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I saw a video in youtube where they told us to play only the bottom 3 strings while upstroking and all 6 strings while downstroking. The reason given was that the upstrokes will sound slightly higher pitched compared to all the downstrokes and that difference makes it sound good. (Of course which strings we actually play depends from chord to chord, but in general this is the recommendation that was given).

Since I am new to playing guitar I don't know whether this is the correct way to play or not. Is this a recommended way to play the upstrokes?

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4 Answers 4

The short answer: It depends on how you want to sound, what you are playing, and the tones you are looking for.

The long answer: Upstrokes hitting a varying number of strings is really a matter of creative preference. If the sound fits the song, then play it. Think of it like this: when you play a 'power' barre chord you only play the root, fifth, and the octave. You get that specific trio every time--which is pretty versatile across any backing melodies you want to compose. When you start adding more strings to the barre, you get more tonal options and voicings. When you play an upstroke you could potentially think of it the same way. You may only want three strings of a particular chord, or four, or even more to add color to what you are playing. It's by no means restricted to a steadfast rule.

I'll shut up and let someone more knowledgeable in theory take over and give you a better explanation, but that's more or less how a self-taught guy (me) thinks about it.

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For about anything with guitar, there are no "right answers". There are just actions and results. If it doesn't get you the right result, then try another action.

Gillian Welch and David Rawlings play so that she's strumming and mostly hitting the low and high strings, much like you talk, while he plays the melody and harmony lines on the D and G strings in the middle, and this is how they keep out of each other's way.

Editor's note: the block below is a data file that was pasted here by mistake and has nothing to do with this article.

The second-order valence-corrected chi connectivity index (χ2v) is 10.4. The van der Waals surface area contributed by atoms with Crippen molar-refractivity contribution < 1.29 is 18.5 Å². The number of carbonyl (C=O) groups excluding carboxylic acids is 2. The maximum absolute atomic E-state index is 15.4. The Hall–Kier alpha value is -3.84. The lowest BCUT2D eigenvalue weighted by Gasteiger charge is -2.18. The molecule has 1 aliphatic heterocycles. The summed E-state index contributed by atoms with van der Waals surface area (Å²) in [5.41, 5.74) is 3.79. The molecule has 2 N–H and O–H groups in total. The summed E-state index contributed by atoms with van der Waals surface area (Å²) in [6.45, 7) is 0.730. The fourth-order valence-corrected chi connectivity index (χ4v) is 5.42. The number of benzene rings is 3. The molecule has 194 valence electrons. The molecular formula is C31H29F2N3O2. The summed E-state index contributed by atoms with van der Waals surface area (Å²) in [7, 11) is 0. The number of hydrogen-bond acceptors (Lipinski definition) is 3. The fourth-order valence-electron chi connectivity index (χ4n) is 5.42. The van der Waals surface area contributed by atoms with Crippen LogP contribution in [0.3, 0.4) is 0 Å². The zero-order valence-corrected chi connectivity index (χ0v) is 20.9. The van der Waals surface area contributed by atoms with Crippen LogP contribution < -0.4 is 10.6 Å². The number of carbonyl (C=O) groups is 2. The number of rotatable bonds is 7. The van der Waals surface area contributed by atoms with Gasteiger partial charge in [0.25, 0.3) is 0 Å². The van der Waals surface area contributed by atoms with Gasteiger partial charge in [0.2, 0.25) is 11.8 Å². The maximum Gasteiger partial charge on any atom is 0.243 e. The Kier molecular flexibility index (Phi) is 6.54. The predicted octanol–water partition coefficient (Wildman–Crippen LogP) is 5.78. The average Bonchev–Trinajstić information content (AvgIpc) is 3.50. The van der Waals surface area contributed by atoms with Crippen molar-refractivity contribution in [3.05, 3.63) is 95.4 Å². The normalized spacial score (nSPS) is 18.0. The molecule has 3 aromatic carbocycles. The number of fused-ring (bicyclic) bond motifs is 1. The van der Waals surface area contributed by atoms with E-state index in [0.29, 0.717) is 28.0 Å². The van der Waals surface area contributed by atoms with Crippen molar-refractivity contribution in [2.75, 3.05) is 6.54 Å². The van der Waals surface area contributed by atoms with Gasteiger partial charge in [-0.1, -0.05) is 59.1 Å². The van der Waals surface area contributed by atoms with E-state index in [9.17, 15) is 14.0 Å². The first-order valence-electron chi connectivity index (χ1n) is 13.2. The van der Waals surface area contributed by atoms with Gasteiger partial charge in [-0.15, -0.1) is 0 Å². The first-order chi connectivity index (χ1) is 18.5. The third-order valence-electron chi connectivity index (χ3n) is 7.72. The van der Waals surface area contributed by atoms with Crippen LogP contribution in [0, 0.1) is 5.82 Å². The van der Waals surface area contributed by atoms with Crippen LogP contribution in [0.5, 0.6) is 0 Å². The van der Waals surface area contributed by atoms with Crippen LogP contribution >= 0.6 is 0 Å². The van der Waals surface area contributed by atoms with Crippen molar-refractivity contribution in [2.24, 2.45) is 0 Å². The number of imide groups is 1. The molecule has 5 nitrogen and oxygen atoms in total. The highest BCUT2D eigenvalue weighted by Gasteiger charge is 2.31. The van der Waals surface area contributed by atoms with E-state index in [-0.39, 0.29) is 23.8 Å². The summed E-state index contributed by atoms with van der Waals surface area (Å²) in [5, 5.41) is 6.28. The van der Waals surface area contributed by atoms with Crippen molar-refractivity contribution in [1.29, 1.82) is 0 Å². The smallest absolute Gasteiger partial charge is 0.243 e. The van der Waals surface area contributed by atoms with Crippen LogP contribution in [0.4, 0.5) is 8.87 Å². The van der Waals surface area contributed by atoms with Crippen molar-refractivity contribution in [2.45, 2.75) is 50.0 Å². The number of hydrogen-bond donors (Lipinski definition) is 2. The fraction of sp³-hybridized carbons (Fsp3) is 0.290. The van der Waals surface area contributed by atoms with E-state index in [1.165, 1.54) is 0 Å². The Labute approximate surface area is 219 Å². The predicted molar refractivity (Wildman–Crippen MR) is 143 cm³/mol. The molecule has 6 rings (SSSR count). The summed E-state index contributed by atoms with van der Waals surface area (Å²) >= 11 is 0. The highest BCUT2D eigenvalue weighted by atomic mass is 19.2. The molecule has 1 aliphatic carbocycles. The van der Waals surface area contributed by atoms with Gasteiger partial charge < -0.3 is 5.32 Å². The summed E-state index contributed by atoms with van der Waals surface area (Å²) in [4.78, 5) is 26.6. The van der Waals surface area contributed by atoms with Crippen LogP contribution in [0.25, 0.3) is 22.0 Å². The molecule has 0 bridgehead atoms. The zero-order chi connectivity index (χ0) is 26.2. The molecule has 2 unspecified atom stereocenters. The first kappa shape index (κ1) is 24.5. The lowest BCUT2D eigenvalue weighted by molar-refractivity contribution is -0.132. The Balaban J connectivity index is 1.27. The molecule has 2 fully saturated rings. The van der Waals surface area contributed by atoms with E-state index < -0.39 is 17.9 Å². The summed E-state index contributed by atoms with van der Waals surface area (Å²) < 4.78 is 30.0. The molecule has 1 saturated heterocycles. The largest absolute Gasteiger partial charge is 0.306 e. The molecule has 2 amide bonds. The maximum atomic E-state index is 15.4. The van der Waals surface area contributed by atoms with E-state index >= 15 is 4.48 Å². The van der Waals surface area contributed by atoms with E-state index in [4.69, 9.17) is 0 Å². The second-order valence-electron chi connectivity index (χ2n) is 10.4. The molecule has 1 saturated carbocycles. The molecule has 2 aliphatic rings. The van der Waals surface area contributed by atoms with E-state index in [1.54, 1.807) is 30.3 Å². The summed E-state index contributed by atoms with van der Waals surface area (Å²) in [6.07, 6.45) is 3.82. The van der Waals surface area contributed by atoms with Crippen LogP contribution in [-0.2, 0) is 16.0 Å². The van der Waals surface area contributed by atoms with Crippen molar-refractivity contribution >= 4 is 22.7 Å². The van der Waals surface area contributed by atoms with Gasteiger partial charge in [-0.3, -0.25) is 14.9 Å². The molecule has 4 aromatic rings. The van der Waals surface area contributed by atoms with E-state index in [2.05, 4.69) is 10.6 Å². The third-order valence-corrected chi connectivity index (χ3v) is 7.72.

So, I say it's as good as any and better than most.

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There are many different styles of strumming. The standard country/bluegrass "boom-chicka-boom" (bass note, downstroke, upstroke, bass note....) tends to only hit the upper strings on the upstroke.

Folkie-style up-and-down stroke without hitting any single strings tend to involve more strings...

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The key is that unless you are trying to sound exactly like someone else or in a style, you play however you want and whatever sounds good.

For me, it totally depends on a number of factors. In a full band, I will typically play the D, G and B strings, because we have a female singer a lead who plays higher on the neck and a bass so I need to keep the middle tones full as well. If I'm trying to add strength to the melody, I will play what ever string has the root in it.

Try playing around with the same chord and seeing how even just a simple chord has a different feel when playing different parts in different patterns. The number of ways that you can strum is way larger than the number of chords you can play.

Have fun!

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